Accelerated clinical discovery using self-reported patient data collected online and a patient-matching algorithm

Journal name:
Nature Biotechnology
Volume:
29,
Pages:
411–414
Year published:
DOI:
doi:10.1038/nbt.1837
Received
Accepted
Published online

Abstract

Patients with serious diseases may experiment with drugs that have not received regulatory approval. Online patient communities structured around quantitative outcome data have the potential to provide an observational environment to monitor such drug usage and its consequences. Here we describe an analysis of data reported on the website PatientsLikeMe by patients with amyotrophic lateral sclerosis (ALS) who experimented with lithium carbonate treatment. To reduce potential bias owing to lack of randomization, we developed an algorithm to match 149 treated patients to multiple controls (447 total) based on the progression of their disease course. At 12 months after treatment, we found no effect of lithium on disease progression. Although observational studies using unblinded data are not a substitute for double-blind randomized control trials, this study reached the same conclusion as subsequent randomized trials, suggesting that data reported by patients over the internet may be useful for accelerating clinical discovery and evaluating the effectiveness of drugs already in use.

At a glance

Figures

  1. Conceptual overview of the online study environment and matching algorithm.
    Figure 1: Conceptual overview of the online study environment and matching algorithm.

    (a) The number of patients choosing to experiment with lithium carbonate peaked in the months after publication of a small clinical trial in Italy. Preliminary negative results from this patient-led study were announced before the first randomized control trial had started recruitment. (b) Aggregate view of FRS scores for all 348 patients analyzed in this study. These data were publicly available online during the study. (c) Illustration of disease progression curves of control individuals that are good and poor matches for a particular patient. Both control individuals would be considered comparable by traditional matching criteria. The PatientsLikeMe matching algorithm minimizes the area between the disease progression curves for a target patient and a control.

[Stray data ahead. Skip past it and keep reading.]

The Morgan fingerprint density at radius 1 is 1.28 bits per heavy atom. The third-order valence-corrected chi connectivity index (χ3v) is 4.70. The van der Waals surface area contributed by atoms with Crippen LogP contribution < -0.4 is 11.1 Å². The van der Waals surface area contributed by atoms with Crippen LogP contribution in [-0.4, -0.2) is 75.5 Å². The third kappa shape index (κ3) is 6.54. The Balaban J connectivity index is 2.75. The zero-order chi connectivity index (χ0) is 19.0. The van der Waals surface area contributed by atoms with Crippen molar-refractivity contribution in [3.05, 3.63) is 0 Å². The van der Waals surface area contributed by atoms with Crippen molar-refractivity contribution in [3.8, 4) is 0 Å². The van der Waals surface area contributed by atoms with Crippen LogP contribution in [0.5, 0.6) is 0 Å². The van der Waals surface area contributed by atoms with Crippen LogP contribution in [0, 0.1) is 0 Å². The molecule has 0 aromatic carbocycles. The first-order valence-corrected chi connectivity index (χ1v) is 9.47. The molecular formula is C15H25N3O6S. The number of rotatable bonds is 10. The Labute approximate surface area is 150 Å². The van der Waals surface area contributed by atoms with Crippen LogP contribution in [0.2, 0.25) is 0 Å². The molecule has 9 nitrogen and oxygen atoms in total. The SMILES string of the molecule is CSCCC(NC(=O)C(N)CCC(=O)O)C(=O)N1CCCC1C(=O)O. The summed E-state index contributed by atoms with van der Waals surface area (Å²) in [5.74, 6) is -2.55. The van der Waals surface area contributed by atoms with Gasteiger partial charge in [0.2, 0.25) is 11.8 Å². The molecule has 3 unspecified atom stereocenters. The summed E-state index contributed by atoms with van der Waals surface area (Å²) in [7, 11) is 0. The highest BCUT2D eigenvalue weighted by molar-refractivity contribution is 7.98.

2. Results of analyses show no significant effect of lithium carbonate on rate of ALS progression.
    Figure 2: Results of analyses show no significant effect of lithium carbonate on rate of ALS progression.

    (a) Summary of pretreatment disease progression curves for 149 intent-to-treat patients matched by the PatientsLikeMe matching algorithm. Error bars are 1 s.e.m. in each direction. (b) Intent-to-treat analysis of 149 patients treated with lithium carbonate compared with controls fails to find any significant differences in progression (P > 0.05 at 12 months). Squares represent data from a previous trial7. Error bars are 1 s.e.m. in each direction. Dashed lines indicate the smallest detectable effect (α = 0.05, 80% power). (c) Full-course analysis of 78 patients treated with lithium carbonate compared with controls fails to find any significant differences in progression (P > 0.05 at 12 months). Dashed lines as in b.

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Author information

Affiliations

  1. Research and Development, PatientsLikeMe Inc., Cambridge, Massachusetts, USA.

    • Paul Wicks,
    • Timothy E Vaughan,
    • Michael P Massagli &
    • James Heywood

Contributions

P.W. designed the study, oversaw the project and drafted and revised the manuscript. T.E.V. developed the matching algorithm, analyzed data and revised the manuscript. M.P.M. designed the lithium data capture tool, developed statistical methods and revised the manuscript. J.H. designed the study, designed the ALS web site, developed the matching algorithm and revised the manuscript.

Competing financial interests

P.W., T.V., M.M. & J.H. are employees of PatientsLikeMe and own shares and/or stock options in the company.

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